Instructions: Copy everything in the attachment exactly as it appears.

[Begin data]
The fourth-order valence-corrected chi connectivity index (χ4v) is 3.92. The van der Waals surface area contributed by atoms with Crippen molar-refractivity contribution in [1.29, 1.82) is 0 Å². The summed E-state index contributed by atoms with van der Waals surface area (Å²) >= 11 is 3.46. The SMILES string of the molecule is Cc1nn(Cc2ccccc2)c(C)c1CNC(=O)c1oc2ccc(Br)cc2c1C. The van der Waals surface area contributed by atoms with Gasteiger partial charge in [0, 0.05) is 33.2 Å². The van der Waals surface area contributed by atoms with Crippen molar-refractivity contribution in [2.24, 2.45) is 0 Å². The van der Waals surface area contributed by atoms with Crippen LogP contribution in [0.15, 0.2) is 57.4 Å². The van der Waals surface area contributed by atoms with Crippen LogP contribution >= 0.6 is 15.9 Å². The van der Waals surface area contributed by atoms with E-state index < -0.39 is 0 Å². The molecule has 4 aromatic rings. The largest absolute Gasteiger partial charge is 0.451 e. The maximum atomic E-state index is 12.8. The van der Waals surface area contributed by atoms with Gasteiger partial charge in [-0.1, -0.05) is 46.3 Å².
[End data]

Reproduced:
The fourth-order valence-corrected chi connectivity index (χ4v) is 3.92. The van der Waals surface area contributed by atoms with Crippen molar-refractivity contribution in [1.29, 1.82) is 0 Å². The summed E-state index contributed by atoms with van der Waals surface area (Å²) >= 11 is 3.46. The SMILES string of the molecule is Cc1nn(Cc2ccccc2)c(C)c1CNC(=O)c1oc2ccc(Br)cc2c1C. The van der Waals surface area contributed by atoms with Gasteiger partial charge in [0, 0.05) is 33.2 Å². The van der Waals surface area contributed by atoms with Crippen molar-refractivity contribution in [2.24, 2.45) is 0 Å². The van der Waals surface area contributed by atoms with Crippen LogP contribution in [0.15, 0.2) is 57.4 Å². The van der Waals surface area contributed by atoms with Crippen LogP contribution >= 0.6 is 15.9 Å². The van der Waals surface area contributed by atoms with E-state index < -0.39 is 0 Å². The molecule has 4 aromatic rings. The largest absolute Gasteiger partial charge is 0.451 e. The maximum atomic E-state index is 12.8. The van der Waals surface area contributed by atoms with Gasteiger partial charge in [-0.1, -0.05) is 46.3 Å².